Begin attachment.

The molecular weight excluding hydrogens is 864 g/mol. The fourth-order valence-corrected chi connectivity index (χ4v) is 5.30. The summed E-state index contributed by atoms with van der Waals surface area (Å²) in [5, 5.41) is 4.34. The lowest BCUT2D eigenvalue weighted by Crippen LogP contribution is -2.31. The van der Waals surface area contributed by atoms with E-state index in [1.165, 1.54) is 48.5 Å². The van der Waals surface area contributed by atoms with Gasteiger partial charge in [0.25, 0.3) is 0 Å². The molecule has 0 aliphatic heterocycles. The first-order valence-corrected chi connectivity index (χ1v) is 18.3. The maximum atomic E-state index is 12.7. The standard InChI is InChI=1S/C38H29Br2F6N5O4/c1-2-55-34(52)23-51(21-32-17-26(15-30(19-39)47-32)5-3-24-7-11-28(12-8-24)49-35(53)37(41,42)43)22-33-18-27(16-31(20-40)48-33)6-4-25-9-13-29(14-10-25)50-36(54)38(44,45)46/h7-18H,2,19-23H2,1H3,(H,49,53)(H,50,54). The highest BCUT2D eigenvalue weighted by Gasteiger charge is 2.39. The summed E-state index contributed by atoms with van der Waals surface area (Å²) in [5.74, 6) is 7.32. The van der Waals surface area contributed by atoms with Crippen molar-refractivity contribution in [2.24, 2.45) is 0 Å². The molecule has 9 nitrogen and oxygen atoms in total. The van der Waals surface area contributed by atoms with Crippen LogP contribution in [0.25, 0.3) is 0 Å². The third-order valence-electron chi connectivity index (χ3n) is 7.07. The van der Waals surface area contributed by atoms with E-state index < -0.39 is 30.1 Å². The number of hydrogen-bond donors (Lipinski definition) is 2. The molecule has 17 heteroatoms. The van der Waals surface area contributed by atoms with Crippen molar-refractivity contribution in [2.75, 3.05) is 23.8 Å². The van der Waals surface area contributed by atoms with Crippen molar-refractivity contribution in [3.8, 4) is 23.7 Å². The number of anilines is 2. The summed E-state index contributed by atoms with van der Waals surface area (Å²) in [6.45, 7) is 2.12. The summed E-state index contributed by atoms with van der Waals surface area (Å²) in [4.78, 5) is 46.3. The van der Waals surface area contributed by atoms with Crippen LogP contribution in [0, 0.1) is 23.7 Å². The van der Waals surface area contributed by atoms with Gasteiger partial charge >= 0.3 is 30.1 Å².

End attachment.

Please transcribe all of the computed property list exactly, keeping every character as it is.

The molecular weight excluding hydrogens is 864 g/mol. The fourth-order valence-corrected chi connectivity index (χ4v) is 5.30. The summed E-state index contributed by atoms with van der Waals surface area (Å²) in [5, 5.41) is 4.34. The lowest BCUT2D eigenvalue weighted by Crippen LogP contribution is -2.31. The van der Waals surface area contributed by atoms with E-state index in [1.165, 1.54) is 48.5 Å². The van der Waals surface area contributed by atoms with Gasteiger partial charge in [0.25, 0.3) is 0 Å². The molecule has 0 aliphatic heterocycles. The first-order valence-corrected chi connectivity index (χ1v) is 18.3. The maximum atomic E-state index is 12.7. The standard InChI is InChI=1S/C38H29Br2F6N5O4/c1-2-55-34(52)23-51(21-32-17-26(15-30(19-39)47-32)5-3-24-7-11-28(12-8-24)49-35(53)37(41,42)43)22-33-18-27(16-31(20-40)48-33)6-4-25-9-13-29(14-10-25)50-36(54)38(44,45)46/h7-18H,2,19-23H2,1H3,(H,49,53)(H,50,54). The highest BCUT2D eigenvalue weighted by Gasteiger charge is 2.39. The summed E-state index contributed by atoms with van der Waals surface area (Å²) in [5.74, 6) is 7.32. The van der Waals surface area contributed by atoms with Crippen molar-refractivity contribution in [2.24, 2.45) is 0 Å². The molecule has 9 nitrogen and oxygen atoms in total. The van der Waals surface area contributed by atoms with Crippen LogP contribution in [0.25, 0.3) is 0 Å². The third-order valence-electron chi connectivity index (χ3n) is 7.07. The van der Waals surface area contributed by atoms with E-state index < -0.39 is 30.1 Å². The number of hydrogen-bond donors (Lipinski definition) is 2. The molecule has 17 heteroatoms. The van der Waals surface area contributed by atoms with Crippen molar-refractivity contribution in [2.75, 3.05) is 23.8 Å². The van der Waals surface area contributed by atoms with Crippen molar-refractivity contribution in [3.8, 4) is 23.7 Å². The number of anilines is 2. The summed E-state index contributed by atoms with van der Waals surface area (Å²) in [6.45, 7) is 2.12. The summed E-state index contributed by atoms with van der Waals surface area (Å²) in [4.78, 5) is 46.3. The van der Waals surface area contributed by atoms with Crippen LogP contribution in [0, 0.1) is 23.7 Å². The van der Waals surface area contributed by atoms with Gasteiger partial charge >= 0.3 is 30.1 Å².